It's high season for high schoolers to enroll in summer programs at elite colleges and universities. The summertime campus stays may sound prestigious, but in most cases they don't carry the weight that their university brand names might suggest. Still, parents shell out thousands of dollars a week for their teenagers to attend Ivy League and other top schools' pre-college programs in hopes that it will give them an edge in the cutthroat college admissions process.
Brown, Columbia, Cornell, Harvard and Yale are among the colleges and universities that host academic programs during the summer when undergraduate and graduate programs aren't in session.
"An Ivy League achievement for your college transcript," Columbia writes on the website for its pre-college program, which it says gives students "an edge over their college peers."
Johns Hopkins insists its summer studies courses "will enhance your college application and add distinction to your educational preparation."
The cost to families? Anywhere from $2,000 for a week to $20,000 for a summer-long course, according to Christopher Rim, founder of Command Education, a college consultancy in New York City. A school can earn around $4 million to $5 million in tuition revenue in a single summer, Rim estimates.
But the advantages conferred to students might not be worth the hefty price tag, unless they are genuinely interested in a particular course of study, experts say.
"They are a type of summer camp for kids. Your kid is somewhat supervised and is not running wild all summer — they are doing something academic," said Brendan Mernin, founding tutor and senior director of test prep company Noodle Pros.
All in the name
Schools don't intentionally mislead — but they do rely on their brand names to attract customers.
"The market believes they confer an advantage, but the universities don't advertise that they do," Mernin said. "They are advertising their caché as an Ivy League school. Wouldn't you?"
Rim agreed that misperceptions about these programs abound.
"These programs aren't intentionally misleading, but there are a lot of misconceptions out there. It's not that they are a complete waste, it's just that most programs don't help you get into college unless they are completely merit-based," Rim said.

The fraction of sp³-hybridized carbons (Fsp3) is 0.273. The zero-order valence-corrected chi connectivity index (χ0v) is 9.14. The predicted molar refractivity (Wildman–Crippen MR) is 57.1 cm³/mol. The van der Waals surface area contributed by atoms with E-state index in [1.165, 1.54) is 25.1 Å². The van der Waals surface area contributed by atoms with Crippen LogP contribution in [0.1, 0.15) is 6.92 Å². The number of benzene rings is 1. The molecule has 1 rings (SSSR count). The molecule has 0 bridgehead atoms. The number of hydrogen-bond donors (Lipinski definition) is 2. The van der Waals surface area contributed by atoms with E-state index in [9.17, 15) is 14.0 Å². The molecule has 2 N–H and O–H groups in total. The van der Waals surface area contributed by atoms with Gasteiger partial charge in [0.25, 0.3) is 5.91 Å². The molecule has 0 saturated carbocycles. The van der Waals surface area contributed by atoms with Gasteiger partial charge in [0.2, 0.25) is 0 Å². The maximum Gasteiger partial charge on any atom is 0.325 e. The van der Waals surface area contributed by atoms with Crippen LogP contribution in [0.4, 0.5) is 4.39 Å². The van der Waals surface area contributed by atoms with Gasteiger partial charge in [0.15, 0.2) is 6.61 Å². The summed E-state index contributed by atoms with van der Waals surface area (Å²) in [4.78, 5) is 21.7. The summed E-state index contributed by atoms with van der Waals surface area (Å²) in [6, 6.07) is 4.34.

Even when nominally affiliated with a college or university, summer semesters are typically administered by a distinct department within the institution, like the office of continuing education, and aren't connected to undergraduate admissions.
"Most aren't administered by the main college office or the deans' offices," said Christine Kim, a former assistant director of admissions at Yale and Georgetown universities. While acceptance isn't guaranteed, a high school record of at least straight Bs should suffice, she added.
Then there are those programs like Explo, which offers courses across a variety of disciplines and was hosted by Yale last summer, but is not affiliated with the university.
"Explo rents space and a lot of parents think, 'This program is at Yale, it will help my child go to school there,' but that's not the case," Rim said.
Illinois Tech will host two Explo sessions this summer; the program is not returning to Yale. Explo says in the fine print on its website that its programs are run by Exploration School, a not-for-profit educational organization.
Tickets to top schools
A summer program's price tag can be indicative of whether or not it'll help one's chances in the admissions process. Those that require students to pay tuition won't stand out an a college application, experts explained.
"It's not an equal playing field. If you can't afford to spend $6,000 for a one- or two-week program, that's not fair, so they won't necessarily factor that in to the admissions decision," Rim said.
The most competitive programs — the one's the do actually stand out on a resumé — are almost always free.
The Stanford institutes of Medicine Summer Research Program, the Princeton Summer Journalism Program and Carnegie Mellon's Summer Academy for Math and Science draw top students and base their admissions decisions entirely on teens' academic interests and accomplishments. These and other merit-based programs are free for the elite crop of students who are selected to attend.
"Really selective programs, like Research Science Institute at MIT, are as competitive to get into as some of the most selective colleges and they are completely free," said Kim, the former assistant admissions officer.
Still those programs whose admissions criteria are more lax can serve an important purpose. They allow students to explore their academic interests in science, engineering, politics, literature and more — and also serve as a preview of what campus life is like.
"They are basically harmless programs that provide useful revenue to universities that would otherwise have empty dorms, classrooms and dining halls," Mernin said. "So if it helps brick-and-mortar universities pay the bills and stay in business in the current difficult environment, I'm all for it."
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